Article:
jackThere's not too much I can say about the music since I'm not very musical, except that I loved it. The guy responsible for the music is the same person who wrote the music for Into the Woods, a satirical faerie tale musical The music from Into the Woods is a bit more traditional, but every once in a while it goes off on a wonderfully quirky direction that makes you sit up and listen, Sweeney Todd was full of these moments but the context is so different that although the similarity nagged me slightly as I watched, there's no chance of making the connection. The style actually works much better with this dark, angry singing, and Johnny Depp's rough, so-so singing voice is actually the perfect vehicle for the central part. I'm always surprised that celebrities can sing (I know I shouldn't be, for many it's a part of their training) but in addition to Johnny Depp, Alan Rickman and Helena Bonham Carter both do plausible or better jobs. Don't get me wrong, when I say Johnny Depp has a so-so voice and that the others do plausible jobs I'm not saying they couldn't carry a tune, or even that they weren't pleasant to listen to, I just suspect that if I'd gone to see the production in a Broadway theater (not that I can afford to go to see anything on Broadway) the singing would have had a different quality. Broadway quality or not, I loved everything about the music.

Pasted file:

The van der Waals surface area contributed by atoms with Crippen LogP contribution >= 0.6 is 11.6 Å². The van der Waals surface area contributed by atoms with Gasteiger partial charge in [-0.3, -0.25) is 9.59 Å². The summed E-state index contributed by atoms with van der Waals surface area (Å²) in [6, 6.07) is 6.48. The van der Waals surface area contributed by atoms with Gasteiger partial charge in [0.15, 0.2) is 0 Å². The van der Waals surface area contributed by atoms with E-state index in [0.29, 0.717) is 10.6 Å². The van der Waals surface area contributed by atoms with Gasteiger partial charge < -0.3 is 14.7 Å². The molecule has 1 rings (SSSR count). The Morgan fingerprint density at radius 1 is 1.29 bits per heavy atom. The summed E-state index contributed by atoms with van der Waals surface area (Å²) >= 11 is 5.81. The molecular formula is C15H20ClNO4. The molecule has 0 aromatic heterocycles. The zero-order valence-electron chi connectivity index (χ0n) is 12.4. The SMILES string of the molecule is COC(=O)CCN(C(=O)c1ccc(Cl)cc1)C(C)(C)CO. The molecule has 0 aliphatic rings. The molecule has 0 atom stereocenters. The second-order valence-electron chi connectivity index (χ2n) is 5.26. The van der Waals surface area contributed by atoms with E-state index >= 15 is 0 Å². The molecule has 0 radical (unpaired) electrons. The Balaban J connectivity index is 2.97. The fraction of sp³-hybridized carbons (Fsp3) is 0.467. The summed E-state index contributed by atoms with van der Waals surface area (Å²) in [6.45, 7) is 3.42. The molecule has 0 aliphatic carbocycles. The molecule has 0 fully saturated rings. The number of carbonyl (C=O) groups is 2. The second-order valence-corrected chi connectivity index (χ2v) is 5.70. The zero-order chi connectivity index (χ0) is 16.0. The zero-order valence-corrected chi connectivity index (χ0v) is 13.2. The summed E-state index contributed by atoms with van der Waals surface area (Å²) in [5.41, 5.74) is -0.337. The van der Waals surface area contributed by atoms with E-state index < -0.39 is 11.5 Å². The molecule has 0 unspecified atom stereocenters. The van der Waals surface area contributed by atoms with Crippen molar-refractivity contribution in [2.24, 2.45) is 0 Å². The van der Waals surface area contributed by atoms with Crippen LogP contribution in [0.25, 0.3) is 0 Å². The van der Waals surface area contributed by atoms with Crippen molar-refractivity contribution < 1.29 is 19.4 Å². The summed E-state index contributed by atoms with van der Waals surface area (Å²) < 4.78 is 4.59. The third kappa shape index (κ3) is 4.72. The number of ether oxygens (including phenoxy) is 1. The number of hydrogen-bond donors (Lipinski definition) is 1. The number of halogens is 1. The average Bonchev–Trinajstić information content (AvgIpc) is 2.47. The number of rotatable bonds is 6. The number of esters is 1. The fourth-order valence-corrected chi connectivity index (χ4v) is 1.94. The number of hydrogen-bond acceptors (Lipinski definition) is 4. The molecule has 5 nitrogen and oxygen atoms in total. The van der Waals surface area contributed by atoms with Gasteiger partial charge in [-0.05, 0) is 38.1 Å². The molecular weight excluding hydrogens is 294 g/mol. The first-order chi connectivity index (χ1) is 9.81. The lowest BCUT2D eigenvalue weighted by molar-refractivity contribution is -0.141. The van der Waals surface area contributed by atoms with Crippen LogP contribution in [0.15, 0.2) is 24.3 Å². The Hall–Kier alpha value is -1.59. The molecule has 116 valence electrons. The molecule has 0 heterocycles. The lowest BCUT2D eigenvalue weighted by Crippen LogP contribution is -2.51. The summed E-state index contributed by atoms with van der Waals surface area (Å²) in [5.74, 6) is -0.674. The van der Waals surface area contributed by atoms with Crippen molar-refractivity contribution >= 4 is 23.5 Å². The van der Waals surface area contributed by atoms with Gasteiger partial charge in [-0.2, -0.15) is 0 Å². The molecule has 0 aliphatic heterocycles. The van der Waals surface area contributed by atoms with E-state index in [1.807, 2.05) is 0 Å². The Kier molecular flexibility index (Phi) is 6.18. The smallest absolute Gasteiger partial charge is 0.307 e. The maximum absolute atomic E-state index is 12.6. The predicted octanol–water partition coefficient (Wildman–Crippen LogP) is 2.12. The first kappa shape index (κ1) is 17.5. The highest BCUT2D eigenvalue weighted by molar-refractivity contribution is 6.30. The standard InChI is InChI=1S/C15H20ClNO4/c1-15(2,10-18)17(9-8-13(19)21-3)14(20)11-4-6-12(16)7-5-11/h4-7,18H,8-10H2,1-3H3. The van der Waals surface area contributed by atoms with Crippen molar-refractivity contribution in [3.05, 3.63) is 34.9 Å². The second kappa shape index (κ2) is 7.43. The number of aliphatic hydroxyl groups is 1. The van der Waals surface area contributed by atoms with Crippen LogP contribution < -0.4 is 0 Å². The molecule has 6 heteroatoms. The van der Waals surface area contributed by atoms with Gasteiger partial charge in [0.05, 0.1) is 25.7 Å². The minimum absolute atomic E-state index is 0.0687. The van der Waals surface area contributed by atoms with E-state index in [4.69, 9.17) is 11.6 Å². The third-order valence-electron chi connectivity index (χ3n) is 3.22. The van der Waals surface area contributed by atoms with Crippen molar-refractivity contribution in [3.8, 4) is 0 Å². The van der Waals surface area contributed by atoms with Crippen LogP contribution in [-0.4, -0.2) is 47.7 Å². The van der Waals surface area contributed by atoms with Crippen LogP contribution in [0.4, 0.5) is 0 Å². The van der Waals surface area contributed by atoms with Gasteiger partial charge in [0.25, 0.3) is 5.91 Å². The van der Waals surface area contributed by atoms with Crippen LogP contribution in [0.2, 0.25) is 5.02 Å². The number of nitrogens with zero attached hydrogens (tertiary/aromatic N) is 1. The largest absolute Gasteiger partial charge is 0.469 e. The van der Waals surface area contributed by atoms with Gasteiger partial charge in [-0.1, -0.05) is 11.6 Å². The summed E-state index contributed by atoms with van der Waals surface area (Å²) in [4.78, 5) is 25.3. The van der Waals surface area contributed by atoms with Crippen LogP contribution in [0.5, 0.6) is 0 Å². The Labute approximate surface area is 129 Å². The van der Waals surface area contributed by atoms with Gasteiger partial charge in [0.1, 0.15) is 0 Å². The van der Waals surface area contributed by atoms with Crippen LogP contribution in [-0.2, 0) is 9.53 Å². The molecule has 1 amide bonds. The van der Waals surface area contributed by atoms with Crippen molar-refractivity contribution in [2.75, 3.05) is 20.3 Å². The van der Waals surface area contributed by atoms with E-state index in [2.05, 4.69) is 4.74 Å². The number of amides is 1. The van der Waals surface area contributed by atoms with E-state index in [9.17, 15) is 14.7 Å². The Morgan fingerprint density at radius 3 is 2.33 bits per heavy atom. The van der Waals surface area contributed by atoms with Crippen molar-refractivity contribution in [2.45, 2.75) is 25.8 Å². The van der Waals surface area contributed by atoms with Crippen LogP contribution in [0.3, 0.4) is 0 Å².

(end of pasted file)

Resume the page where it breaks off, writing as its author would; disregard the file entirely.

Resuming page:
The quality of Depp's voice did have one interesting effect. Johnny Depp's voice changes with the characters he plays (mark of a good actor that) and this rough character is apparently similar enough to Jack Sparrow that the voice was identical. I couldn't help the occasional jarring thought that Sparrow'd seen better days. It doesn't help that it started on a boat (sorry, ship) I suppose.

On a similar note, Tim Burton's presence was a sort of constant obvious undercurrent. It's not that it didn't fit the play, it's that it fit so well that it almost didn't work.toddLet me explain that. If this film hadn't been directed by Tim Burton, the gothy darkness, the showy next to the gritty, and the sometimes cartooney gru, would have seemed to fit the story and movie just perfectly. But because I am familiar with Tim Burton, and because I LOVE Tim Burton, instead of thinking: "wow, that's very fitting," all I could think throughout was, "Wow, that's so Tim Burton." This isn't necessarily a bad thing, and it's certainly not the fault of Burton. In fact my favorite scene in this movie, which fit the movie beautifully, was very Tim Burton.

ricciIn a song where Mrs. Lovett (Carter) is daydreaming about what her life might be like if she and Sweeney Todd settled down together, the background and costumes switch from scene to scene while Mrs. Lovett and Toby dance around looking happy. Todd meanwhile, stays in prominent staging, snuggly on Mrs. Lovett's arm, with an unchanging zombie expression on his face. It works very well, both in expressing the ridiculousness of Mrs. Lovett's fantasy, and in disrupting what could otherwise be a fairly sappy disjointed area in the movie.

*Pics are linked, you know the deal.